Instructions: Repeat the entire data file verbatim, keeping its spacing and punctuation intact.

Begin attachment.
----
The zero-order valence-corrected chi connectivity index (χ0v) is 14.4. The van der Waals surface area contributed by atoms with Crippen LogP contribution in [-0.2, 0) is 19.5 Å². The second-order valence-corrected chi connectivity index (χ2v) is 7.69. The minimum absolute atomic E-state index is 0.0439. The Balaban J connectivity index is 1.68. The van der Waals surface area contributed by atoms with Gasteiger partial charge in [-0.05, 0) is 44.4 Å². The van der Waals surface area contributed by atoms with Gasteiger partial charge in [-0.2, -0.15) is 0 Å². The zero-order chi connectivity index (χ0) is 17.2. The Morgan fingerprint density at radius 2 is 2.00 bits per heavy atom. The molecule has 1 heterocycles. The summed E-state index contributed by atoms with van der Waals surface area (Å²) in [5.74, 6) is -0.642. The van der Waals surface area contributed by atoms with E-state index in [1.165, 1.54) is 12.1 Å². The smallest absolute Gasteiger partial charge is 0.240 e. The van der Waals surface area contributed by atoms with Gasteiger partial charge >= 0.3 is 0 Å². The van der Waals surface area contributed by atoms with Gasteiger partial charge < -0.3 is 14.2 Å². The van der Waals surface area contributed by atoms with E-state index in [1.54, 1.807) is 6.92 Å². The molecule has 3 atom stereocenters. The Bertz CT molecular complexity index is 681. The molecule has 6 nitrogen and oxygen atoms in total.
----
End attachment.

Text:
The zero-order valence-corrected chi connectivity index (χ0v) is 14.4. The van der Waals surface area contributed by atoms with Crippen LogP contribution in [-0.2, 0) is 19.5 Å². The second-order valence-corrected chi connectivity index (χ2v) is 7.69. The minimum absolute atomic E-state index is 0.0439. The Balaban J connectivity index is 1.68. The van der Waals surface area contributed by atoms with Gasteiger partial charge in [-0.05, 0) is 44.4 Å². The van der Waals surface area contributed by atoms with Gasteiger partial charge in [-0.2, -0.15) is 0 Å². The zero-order chi connectivity index (χ0) is 17.2. The Morgan fingerprint density at radius 2 is 2.00 bits per heavy atom. The molecule has 1 heterocycles. The summed E-state index contributed by atoms with van der Waals surface area (Å²) in [5.74, 6) is -0.642. The van der Waals surface area contributed by atoms with E-state index in [1.165, 1.54) is 12.1 Å². The smallest absolute Gasteiger partial charge is 0.240 e. The van der Waals surface area contributed by atoms with Gasteiger partial charge >= 0.3 is 0 Å². The van der Waals surface area contributed by atoms with Gasteiger partial charge < -0.3 is 14.2 Å². The van der Waals surface area contributed by atoms with E-state index in [1.54, 1.807) is 6.92 Å². The molecule has 3 atom stereocenters. The Bertz CT molecular complexity index is 681. The molecule has 6 nitrogen and oxygen atoms in total.